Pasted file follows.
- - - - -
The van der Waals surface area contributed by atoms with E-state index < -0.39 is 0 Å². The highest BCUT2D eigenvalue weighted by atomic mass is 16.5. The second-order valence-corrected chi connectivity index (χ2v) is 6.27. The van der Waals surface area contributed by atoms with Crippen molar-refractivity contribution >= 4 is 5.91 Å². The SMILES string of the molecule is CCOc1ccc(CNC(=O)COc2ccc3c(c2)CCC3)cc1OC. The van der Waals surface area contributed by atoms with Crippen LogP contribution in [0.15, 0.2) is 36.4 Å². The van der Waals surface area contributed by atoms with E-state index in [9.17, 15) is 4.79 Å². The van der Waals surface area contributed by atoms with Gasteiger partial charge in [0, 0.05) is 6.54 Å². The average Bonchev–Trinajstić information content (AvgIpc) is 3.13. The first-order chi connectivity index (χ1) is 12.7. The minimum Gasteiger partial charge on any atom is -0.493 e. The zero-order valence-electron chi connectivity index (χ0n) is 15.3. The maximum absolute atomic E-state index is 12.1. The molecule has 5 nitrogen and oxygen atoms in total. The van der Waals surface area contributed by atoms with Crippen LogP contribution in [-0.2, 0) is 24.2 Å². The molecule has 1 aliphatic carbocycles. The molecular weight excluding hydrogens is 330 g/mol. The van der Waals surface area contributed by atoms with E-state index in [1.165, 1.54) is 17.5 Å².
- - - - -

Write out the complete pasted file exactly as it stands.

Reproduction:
The van der Waals surface area contributed by atoms with E-state index < -0.39 is 0 Å². The highest BCUT2D eigenvalue weighted by atomic mass is 16.5. The second-order valence-corrected chi connectivity index (χ2v) is 6.27. The van der Waals surface area contributed by atoms with Crippen molar-refractivity contribution >= 4 is 5.91 Å². The SMILES string of the molecule is CCOc1ccc(CNC(=O)COc2ccc3c(c2)CCC3)cc1OC. The van der Waals surface area contributed by atoms with Crippen LogP contribution in [0.15, 0.2) is 36.4 Å². The van der Waals surface area contributed by atoms with E-state index in [9.17, 15) is 4.79 Å². The van der Waals surface area contributed by atoms with Gasteiger partial charge in [0, 0.05) is 6.54 Å². The average Bonchev–Trinajstić information content (AvgIpc) is 3.13. The first-order chi connectivity index (χ1) is 12.7. The minimum Gasteiger partial charge on any atom is -0.493 e. The zero-order valence-electron chi connectivity index (χ0n) is 15.3. The maximum absolute atomic E-state index is 12.1. The molecule has 5 nitrogen and oxygen atoms in total. The van der Waals surface area contributed by atoms with Crippen LogP contribution in [-0.2, 0) is 24.2 Å². The molecule has 1 aliphatic carbocycles. The molecular weight excluding hydrogens is 330 g/mol. The van der Waals surface area contributed by atoms with E-state index in [1.165, 1.54) is 17.5 Å².